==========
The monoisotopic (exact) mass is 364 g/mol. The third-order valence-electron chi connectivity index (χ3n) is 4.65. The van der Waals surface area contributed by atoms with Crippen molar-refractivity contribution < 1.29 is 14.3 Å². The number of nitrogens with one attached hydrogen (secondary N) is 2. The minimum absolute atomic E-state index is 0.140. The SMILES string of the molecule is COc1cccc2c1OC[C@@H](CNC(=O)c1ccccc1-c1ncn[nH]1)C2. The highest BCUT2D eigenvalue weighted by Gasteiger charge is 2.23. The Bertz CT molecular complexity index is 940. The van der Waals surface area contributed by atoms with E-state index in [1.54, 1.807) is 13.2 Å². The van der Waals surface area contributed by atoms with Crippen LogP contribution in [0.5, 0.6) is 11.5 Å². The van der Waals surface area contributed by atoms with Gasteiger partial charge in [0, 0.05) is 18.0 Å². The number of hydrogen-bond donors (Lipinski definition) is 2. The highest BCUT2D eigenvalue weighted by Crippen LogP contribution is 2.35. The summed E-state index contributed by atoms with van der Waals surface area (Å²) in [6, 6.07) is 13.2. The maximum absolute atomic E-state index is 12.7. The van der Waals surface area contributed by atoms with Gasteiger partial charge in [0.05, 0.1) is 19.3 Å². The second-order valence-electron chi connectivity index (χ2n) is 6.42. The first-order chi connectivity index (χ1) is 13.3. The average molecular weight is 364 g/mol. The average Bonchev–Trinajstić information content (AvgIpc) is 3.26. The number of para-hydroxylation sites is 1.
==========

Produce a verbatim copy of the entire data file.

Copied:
The monoisotopic (exact) mass is 364 g/mol. The third-order valence-electron chi connectivity index (χ3n) is 4.65. The van der Waals surface area contributed by atoms with Crippen molar-refractivity contribution < 1.29 is 14.3 Å². The number of nitrogens with one attached hydrogen (secondary N) is 2. The minimum absolute atomic E-state index is 0.140. The SMILES string of the molecule is COc1cccc2c1OC[C@@H](CNC(=O)c1ccccc1-c1ncn[nH]1)C2. The highest BCUT2D eigenvalue weighted by Gasteiger charge is 2.23. The Bertz CT molecular complexity index is 940. The van der Waals surface area contributed by atoms with E-state index in [1.54, 1.807) is 13.2 Å². The van der Waals surface area contributed by atoms with Crippen LogP contribution in [0.5, 0.6) is 11.5 Å². The van der Waals surface area contributed by atoms with Gasteiger partial charge in [0, 0.05) is 18.0 Å². The number of hydrogen-bond donors (Lipinski definition) is 2. The highest BCUT2D eigenvalue weighted by Crippen LogP contribution is 2.35. The summed E-state index contributed by atoms with van der Waals surface area (Å²) in [6, 6.07) is 13.2. The maximum absolute atomic E-state index is 12.7. The van der Waals surface area contributed by atoms with Gasteiger partial charge in [0.05, 0.1) is 19.3 Å². The second-order valence-electron chi connectivity index (χ2n) is 6.42. The first-order chi connectivity index (χ1) is 13.3. The average molecular weight is 364 g/mol. The average Bonchev–Trinajstić information content (AvgIpc) is 3.26. The number of para-hydroxylation sites is 1.